NOTE 2.  Acquisitions and Divestitures

 

3M makes acquisitions of certain businesses from time to time that the Company feels align with its strategic intent with respect to, among other factors, growth markets and adjacent product lines or technologies. Goodwill resulting from business combinations is largely attributable to the existing workforce of the acquired businesses and synergies expected to arise after 3M’s acquisition of these businesses. In addition to business combinations, 3M periodically acquires certain tangible and/or intangible assets and purchases interests in certain enterprises that do not otherwise qualify for accounting as business combinations. These transactions are largely reflected as additional asset purchase and investment activity.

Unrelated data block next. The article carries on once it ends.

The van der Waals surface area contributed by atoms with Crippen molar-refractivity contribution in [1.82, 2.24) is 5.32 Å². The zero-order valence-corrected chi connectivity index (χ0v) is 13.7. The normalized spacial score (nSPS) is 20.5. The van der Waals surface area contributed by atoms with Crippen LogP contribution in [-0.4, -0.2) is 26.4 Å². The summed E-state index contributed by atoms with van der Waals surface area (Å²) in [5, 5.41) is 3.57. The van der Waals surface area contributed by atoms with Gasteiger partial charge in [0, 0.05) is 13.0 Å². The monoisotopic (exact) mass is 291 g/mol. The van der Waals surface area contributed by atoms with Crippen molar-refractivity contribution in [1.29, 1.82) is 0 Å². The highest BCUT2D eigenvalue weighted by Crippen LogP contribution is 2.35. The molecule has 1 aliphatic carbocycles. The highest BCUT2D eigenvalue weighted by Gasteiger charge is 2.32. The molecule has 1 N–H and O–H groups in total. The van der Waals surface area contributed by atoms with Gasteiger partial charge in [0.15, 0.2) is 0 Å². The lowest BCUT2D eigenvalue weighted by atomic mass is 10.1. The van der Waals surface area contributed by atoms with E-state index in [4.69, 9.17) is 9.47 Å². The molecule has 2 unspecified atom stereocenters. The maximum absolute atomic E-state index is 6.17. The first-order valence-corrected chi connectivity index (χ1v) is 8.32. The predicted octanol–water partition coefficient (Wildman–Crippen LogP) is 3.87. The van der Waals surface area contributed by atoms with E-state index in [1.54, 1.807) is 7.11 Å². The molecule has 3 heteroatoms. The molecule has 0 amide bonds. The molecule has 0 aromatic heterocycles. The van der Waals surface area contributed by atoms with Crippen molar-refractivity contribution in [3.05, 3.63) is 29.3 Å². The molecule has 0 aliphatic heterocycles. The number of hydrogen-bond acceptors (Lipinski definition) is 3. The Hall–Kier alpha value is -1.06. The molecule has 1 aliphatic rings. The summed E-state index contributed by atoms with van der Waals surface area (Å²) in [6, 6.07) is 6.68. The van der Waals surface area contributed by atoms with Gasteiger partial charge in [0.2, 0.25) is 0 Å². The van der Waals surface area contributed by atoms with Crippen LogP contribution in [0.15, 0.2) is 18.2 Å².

There were no business combinations that closed during the three months ended March 31, 2014. Refer to Note 2 in 3M’s 2013 Annual Report on Form 10-K for more information on 3M’s acquisitions and divestitures.

 

In April 2014, 3M (Health Care Business) completed its purchase of Treo Solutions LLC, headquartered in Troy, New York. Treo Solutions LLC is a provider of data analytics and business intelligence to healthcare payers and providers.

 

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NOTE 3.  Goodwill and Intangible Assets

 

There were no acquisitions that closed during the first three months of 2014. The amounts in the “Translation and other” column in the following table primarily relate to changes in foreign currency exchange rates. The goodwill balances by business segment as of December 31, 2013 and March 31, 2014, follow: